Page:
Argentina

Tens of thousands of women across Argentina walked off the job on October 19 to “make noise” against gender violence and economic inequalities in the first women’s national strike in the country’s history.

The strike came in the wake of a brutal gang rape and murder of a teenage girl that has reinvigorated the fight against femicide and gender violence across the continent. Protesters showed signs with the stories of missing or murdered women, chanting “We won't forgive, we won't forget”.

One year after spilling enough cyanide solution to fill at least 40% of an Olympic-size swimming pool at the controversial Veladero mine in Argentina, Canadian mining giant Barrick Gold owned up on September 15 to another cyanide leak at the same gold mining operation in the country’s mountainous and river-rich San Juan province.

Barrick announced it had suspended work at the mine to address the leak, caused on September 8 by a damaged pipe carrying dilute cyanide solution used in gold processing.

Fracking in the Vaca Muerta shale reserves. Mapuche Indigenous communities in the Argentine Patagonian province of Neuquen have denounced fracking in the Vaca Muerta shale reserves, which they claim are contaminating their land and groundwater, killing their livestock.
General strike to protest mass layoffs under President Mauricio Macri. Buenos Aires, February 24. Photo: EFE.
The streets in Buenos Aires and other Argentine cities have been filled with protesters in a “Cacerolazo” (pot-banging protest) against President Mauricio Macri’s major hikes in utility prices. The hike includes a 700% rise in electricity prices, more than 2000% rise in gas prices in some places and a 350% rise in water prices. Consumer protection associations and left-wing groups called the march against the hikes, which are “affecting people very seriously,” said Osvaldo Bassano, head of the Association for the Defense of Users and Consumers.
Pedro Brieger, an independent journalist and sociologist at the University of Buenos Aires, told The Real News on April 13 that Argentines view the government's attempts to silence pan-American news station TeleSUR as the loss of one of the only alternative voices for news in Latin America.
Protest in Buenos Aires against Macri government's public sector layoffs, January 29, 2016. Phot: TeleSUR.
The government of Argentina is seeking to take pan-American TV station off the air, in a move the broadcaster said on March 28 amounts to censorship. Latin American social movements have already condemned the move by the South American nation's new right-wing President Mauricio Macri.
Thousands of Argentine public sector workers took to the streets of Buenos Aires and convened at the presidential palace on February 24 as part of a national strike to protest the huge layoffs of state workers by the administration of new right-wing President Mauricio Macri.
The 2016 summit of the Community of Latin American and Caribbean States (CELAC) began on January 26 with the meeting of foreign ministers and chancellors of the Latin American nations at the headquarters of the Union of South American Nations (UNASUR) in Mitad del Mundo, Quito, Ecuador. CELAC, a regional body involving all nations in the Americas except for the United States and Canada, was officially created in Caracas in 2011 under the leadership of then-Venezuelan president Hugo Chavez.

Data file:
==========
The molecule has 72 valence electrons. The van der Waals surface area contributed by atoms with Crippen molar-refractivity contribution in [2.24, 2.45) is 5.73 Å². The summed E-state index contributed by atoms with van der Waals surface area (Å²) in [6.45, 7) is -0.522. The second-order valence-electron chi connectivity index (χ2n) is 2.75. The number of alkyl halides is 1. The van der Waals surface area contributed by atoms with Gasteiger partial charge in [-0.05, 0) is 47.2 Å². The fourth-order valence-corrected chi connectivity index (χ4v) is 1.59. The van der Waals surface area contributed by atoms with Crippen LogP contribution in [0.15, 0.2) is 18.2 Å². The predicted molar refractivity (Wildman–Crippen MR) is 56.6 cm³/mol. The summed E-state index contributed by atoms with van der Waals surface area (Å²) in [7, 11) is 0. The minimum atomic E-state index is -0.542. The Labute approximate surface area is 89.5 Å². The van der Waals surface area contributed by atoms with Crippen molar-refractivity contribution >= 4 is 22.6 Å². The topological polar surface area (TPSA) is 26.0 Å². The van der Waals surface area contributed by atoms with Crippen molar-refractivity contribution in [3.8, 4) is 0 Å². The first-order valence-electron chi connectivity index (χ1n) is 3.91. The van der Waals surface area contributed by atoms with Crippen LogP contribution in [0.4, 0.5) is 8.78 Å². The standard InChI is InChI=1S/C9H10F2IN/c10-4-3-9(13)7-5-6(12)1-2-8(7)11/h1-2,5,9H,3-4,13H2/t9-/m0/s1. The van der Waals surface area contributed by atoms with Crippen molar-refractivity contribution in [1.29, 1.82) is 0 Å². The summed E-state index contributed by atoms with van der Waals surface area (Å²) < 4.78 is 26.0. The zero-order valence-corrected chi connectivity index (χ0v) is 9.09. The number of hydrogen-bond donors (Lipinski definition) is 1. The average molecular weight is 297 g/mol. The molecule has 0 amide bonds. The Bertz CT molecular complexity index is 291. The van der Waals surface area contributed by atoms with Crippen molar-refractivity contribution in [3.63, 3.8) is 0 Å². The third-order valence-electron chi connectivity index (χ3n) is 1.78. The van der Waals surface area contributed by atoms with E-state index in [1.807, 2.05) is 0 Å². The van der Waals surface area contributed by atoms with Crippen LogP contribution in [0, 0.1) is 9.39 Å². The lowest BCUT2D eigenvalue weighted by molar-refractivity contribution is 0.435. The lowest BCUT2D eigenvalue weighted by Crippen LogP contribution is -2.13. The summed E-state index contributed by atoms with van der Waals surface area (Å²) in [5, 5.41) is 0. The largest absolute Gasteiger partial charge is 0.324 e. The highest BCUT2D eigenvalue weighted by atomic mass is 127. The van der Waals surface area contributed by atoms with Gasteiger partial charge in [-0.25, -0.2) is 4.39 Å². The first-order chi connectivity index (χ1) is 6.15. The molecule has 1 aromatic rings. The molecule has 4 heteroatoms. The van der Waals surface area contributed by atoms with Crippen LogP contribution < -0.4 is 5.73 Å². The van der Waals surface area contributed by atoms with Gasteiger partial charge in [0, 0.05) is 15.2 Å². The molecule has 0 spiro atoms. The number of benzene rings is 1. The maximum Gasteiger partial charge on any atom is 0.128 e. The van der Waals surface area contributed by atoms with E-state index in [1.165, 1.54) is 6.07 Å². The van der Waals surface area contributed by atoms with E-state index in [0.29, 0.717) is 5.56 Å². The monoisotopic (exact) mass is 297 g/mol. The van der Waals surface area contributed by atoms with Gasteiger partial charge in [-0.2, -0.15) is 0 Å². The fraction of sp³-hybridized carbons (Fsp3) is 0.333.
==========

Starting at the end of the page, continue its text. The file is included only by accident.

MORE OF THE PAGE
Every year from around Christmas through to February, Argentina is wrapped in a summer trance. The usual, frenzied pitch of city centres is muffled as if by vast blankets of cotton and sticky heat. Families find reprieve from work by travelling to the coast and mountains, visiting distant family and towns in the interior. This lull often translates into a dialling-down of class struggle. There are fewer and smaller mobilisations, strikes and political activism.
Nicolas Del Cano. Initiated just over four years ago, the Left and Workers Front (FIT) in Argentina has scored some breakthroughs, quickly earning its place on the national political scene.
In an election where almost every presidential hopeful sought to stake their claim as the candidate for change, it was the incumbent Kirchnerista forces — for the first time headed by neither late former president Nestor Kirchner nor sitting President Cristina Kirchner — that came out in front. Argentine voters went to the polls on August 9 to cast a ballot in the presidential primaries — a legally required first step towards running in the upcoming presidential elections in October.
Unveiling of monument to Juana Azurduy. Bolivia's Morales unveils indigenous resistance statue in Argentina
Argentine football legend Diego Maradona confirmed on June 21 that he will run for FIFA's presidency, according to his friend and former co-host of a TeleSUR football show, Uruguayan journalist Victor Hugo Morales. “Diego will be candidate for FIFA [presidency], with all the authority he has,” Morales said, who now hosts TeleSUR's De Chilena! show.

Three British oil companies are violating Argentine law by carrying out exploration efforts without permission from the state, Argentina says. Argentine Minister of Malvinas said on April 17 that an Argentine judge will soon open the prosecution against three British-based oil companies conducting exploratory activities in the Malvinas Islands, and possibly two others from the US. The Argentine government has stated that foreign companies are violating Argentine law by carrying out exploration efforts without permission from the state.

Pages

Subscribe to Argentina